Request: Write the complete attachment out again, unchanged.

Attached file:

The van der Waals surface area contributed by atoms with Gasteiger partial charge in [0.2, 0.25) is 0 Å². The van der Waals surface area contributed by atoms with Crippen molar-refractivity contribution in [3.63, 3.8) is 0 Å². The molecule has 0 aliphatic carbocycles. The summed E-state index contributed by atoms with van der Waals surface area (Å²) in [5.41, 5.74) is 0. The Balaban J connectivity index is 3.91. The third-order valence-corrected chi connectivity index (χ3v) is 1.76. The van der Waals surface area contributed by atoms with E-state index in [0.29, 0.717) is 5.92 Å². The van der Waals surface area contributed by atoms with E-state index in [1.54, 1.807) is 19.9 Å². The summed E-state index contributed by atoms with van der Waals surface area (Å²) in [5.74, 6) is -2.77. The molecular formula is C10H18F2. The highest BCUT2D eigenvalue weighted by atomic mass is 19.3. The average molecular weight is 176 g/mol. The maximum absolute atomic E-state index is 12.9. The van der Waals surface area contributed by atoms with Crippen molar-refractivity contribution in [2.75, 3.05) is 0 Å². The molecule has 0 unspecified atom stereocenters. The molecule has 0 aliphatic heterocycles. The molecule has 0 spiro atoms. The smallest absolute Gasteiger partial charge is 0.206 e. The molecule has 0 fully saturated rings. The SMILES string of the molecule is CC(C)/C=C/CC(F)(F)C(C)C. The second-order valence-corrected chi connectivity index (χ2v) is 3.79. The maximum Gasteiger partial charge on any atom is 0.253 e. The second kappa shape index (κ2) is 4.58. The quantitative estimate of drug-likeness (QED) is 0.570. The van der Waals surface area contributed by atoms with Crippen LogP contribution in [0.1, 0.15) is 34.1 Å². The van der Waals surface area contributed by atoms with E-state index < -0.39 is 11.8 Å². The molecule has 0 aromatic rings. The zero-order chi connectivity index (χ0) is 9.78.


The van der Waals surface area contributed by atoms with Gasteiger partial charge in [0.2, 0.25) is 0 Å². The van der Waals surface area contributed by atoms with Crippen molar-refractivity contribution in [3.63, 3.8) is 0 Å². The molecule has 0 aliphatic carbocycles. The summed E-state index contributed by atoms with van der Waals surface area (Å²) in [5.41, 5.74) is 0. The Balaban J connectivity index is 3.91. The third-order valence-corrected chi connectivity index (χ3v) is 1.76. The van der Waals surface area contributed by atoms with E-state index in [0.29, 0.717) is 5.92 Å². The van der Waals surface area contributed by atoms with E-state index in [1.54, 1.807) is 19.9 Å². The summed E-state index contributed by atoms with van der Waals surface area (Å²) in [5.74, 6) is -2.77. The molecular formula is C10H18F2. The highest BCUT2D eigenvalue weighted by atomic mass is 19.3. The average molecular weight is 176 g/mol. The maximum absolute atomic E-state index is 12.9. The van der Waals surface area contributed by atoms with Crippen molar-refractivity contribution in [2.75, 3.05) is 0 Å². The molecule has 0 unspecified atom stereocenters. The molecule has 0 aliphatic heterocycles. The molecule has 0 spiro atoms. The smallest absolute Gasteiger partial charge is 0.206 e. The molecule has 0 fully saturated rings. The SMILES string of the molecule is CC(C)/C=C/CC(F)(F)C(C)C. The second-order valence-corrected chi connectivity index (χ2v) is 3.79. The maximum Gasteiger partial charge on any atom is 0.253 e. The second kappa shape index (κ2) is 4.58. The quantitative estimate of drug-likeness (QED) is 0.570. The van der Waals surface area contributed by atoms with Crippen LogP contribution in [0.1, 0.15) is 34.1 Å². The van der Waals surface area contributed by atoms with E-state index < -0.39 is 11.8 Å². The molecule has 0 aromatic rings. The zero-order chi connectivity index (χ0) is 9.78.